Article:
Yes, after 9.0-0-0 d5 10.exd5 Nxd5 11.Nxc6 bxc6 12.Bd4 Bxd4 13.Qxd4, rather than enter the now ultra theoretical 13...Qb6 (as is up next), he deployed the 13...Qc7 that we haven’t seen on the site in some time. A pawn sacrifice (via 14 Nxd5) that White is wise not to accept and, in fact, with the queens remaining on the board, the Russian IM decided to initiate a swift offensive with 14.h4:

Previously we had seen the straightforward 14 Bc4 and the 14 Qc5 that lodges the queen in nicely on a potentially awkward for Black post. Re the h-pawn thrust, kudos for the attacking intent though which after 14...Rd8 15.h5 Bf5 16.hxg6 Bxg6 left Black with structural deficiencies but with a lead in development and reasonable defences. Imbalanced but I’d say with about equal chances was 17.Re1 Rab8 18.Nxd5 Rxd5 19.Qe3 Qd6 20.Bc4 Rd4 21.Bb3 but the rest is definitely worth viewing as when Mr Jones gets a sniff of blood, he doesn’t let go!

Yugoslav Attack 9.0-0-0 d5 10.exd5 Nxd5 11.Nxc6 bxc6 12.Bd4 Bxd4 13.Qxd4 Qb6 14.Na4 Qc7 15.Nc5 [B76]

Given how much these top players study each other’s games and how much opening work they do, I’m afraid that the game Caruana, F - Edouard, R is somewhat of a mystery.

Okay, so we are talking the effectively new main line of 9.0-0-0 d5 10.exd5 Nxd5 11.Nxc6 bxc6 12.Bd4 Bxd4 13.Qxd4 Qb6 14.Na4 Qc7 where White opts for 15.Nc5 Rd8 16.Bc4 Bf5 17.Bb3:

All fair enough so far but now rather than following in Nakamura’s footsteps (with his and other encounters well annotated on this site), Black selects 17...h5?! which I thought we (well and Karjakin!) had proven to be bad because of 18 g4! I can’t see any reason to alter my assessment on that but instead Fabi plays the calmer 18.Kb1 and in 18...Qf4 (The notes explain why I think 18...Nb6! instead should be basically equalising) 19.Nb7 Qxd4 20.Rxd4 Rd7 21.Na5 e5 22.Rdd1 Ne3 23.Rxd7 Bxd7 24.g3 Re8 25.Re1 effectively gets a small endgame advantage.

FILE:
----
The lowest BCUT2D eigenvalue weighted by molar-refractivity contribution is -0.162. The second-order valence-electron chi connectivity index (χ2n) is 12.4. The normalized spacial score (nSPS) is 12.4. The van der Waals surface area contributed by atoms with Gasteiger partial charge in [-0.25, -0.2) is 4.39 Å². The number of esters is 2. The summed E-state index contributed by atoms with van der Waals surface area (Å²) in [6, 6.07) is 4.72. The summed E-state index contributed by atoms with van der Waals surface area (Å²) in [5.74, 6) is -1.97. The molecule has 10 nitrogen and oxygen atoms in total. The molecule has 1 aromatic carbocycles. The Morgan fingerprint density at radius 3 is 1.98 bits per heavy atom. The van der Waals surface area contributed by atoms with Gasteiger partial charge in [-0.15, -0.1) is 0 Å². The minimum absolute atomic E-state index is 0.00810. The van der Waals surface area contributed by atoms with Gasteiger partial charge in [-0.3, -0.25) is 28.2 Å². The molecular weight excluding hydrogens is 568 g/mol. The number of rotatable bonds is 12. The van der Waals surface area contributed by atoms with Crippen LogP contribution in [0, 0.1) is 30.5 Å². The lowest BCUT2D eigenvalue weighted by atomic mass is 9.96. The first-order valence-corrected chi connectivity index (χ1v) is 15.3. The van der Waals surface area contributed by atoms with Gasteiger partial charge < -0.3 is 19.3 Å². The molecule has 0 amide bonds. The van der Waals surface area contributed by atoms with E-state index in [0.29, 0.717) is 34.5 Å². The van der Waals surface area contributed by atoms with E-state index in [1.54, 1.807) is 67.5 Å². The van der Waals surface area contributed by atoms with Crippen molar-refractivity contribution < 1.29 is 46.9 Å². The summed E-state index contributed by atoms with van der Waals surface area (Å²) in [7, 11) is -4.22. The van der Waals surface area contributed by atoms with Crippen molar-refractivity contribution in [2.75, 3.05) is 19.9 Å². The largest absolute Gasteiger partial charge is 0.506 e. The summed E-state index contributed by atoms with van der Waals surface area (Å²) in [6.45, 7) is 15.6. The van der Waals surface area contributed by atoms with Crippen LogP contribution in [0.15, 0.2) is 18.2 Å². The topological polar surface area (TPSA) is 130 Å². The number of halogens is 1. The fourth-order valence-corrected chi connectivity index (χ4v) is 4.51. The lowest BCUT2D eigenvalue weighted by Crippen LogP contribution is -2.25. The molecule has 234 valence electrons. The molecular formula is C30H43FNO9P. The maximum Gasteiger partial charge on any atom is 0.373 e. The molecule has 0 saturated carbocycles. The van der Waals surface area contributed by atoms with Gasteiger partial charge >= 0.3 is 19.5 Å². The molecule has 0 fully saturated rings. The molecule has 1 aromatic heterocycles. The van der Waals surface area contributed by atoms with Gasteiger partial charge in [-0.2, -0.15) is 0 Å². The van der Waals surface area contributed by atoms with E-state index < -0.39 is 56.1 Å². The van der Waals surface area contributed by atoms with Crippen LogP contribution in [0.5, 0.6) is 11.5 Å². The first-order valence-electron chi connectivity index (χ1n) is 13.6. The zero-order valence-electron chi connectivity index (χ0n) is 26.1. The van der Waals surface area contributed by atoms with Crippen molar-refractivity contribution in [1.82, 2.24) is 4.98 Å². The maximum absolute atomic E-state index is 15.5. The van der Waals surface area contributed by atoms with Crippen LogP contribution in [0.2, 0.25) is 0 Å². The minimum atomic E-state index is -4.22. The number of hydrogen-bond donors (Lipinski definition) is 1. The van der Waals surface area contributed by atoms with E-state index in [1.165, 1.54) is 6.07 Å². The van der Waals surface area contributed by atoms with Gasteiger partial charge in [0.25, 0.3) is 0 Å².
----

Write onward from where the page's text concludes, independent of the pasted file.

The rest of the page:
The betting would probably be a close thing between the talented French man hanging on in there for the draw or the World no 2 demonstrating brilliant technique and grinding down his opponent to get the full point. The reality was neither though with not particularly great technique shown and whilst I wouldn’t necessarily call it over-pressing, the advantage does eventually become Black’s just in time for him to blunder horribly and throw all his hard work away. Still, we’ve all been there!

Yugoslav Attack 9.Bc4 Rb8 [B77]

I start off my annotation to Savchenko, B - Rechlis, G with ‘Sorry guys, I genuinely don't like to feature blitz games outside of those involving the cream of World chess but both well over 2500, these GMs aren't bad and as soon as I saw this game, I couldn't resist it!’

You’ll soon see what I mean but my first declaration after 5...g6 6.Be3 Bg7 7.f3 0-0 8.Qd2 Nc6 9.Bc4 is that 9...Rb8 is the 9th 9th Black move that we have featured in a main game here on ChessPublishing!

In the annotation I explain how I once gave this move my serious attention when deciding that the Chinese variation was quite okay but that ‘wouldn’t it be good to save a tempo on ...Bd7’. When checking out possible variations at home though I noted the problems of White not having to commit himself to castling so soon and the potentially gaping hole on c6. As it happened those issues were exactly the stumbling block in 10.h4! Ne5 11.Be2 b5 12.h5 Nxh5 13.f4 Ng3 14.fxe5 Nxh1?! 15.Nc6 Qc7 16.Nd5 Qb7 17.Ndxe7+ Kh8 18.exd6 where things were already rather grim for Black!

Happy New Year everyone! Chris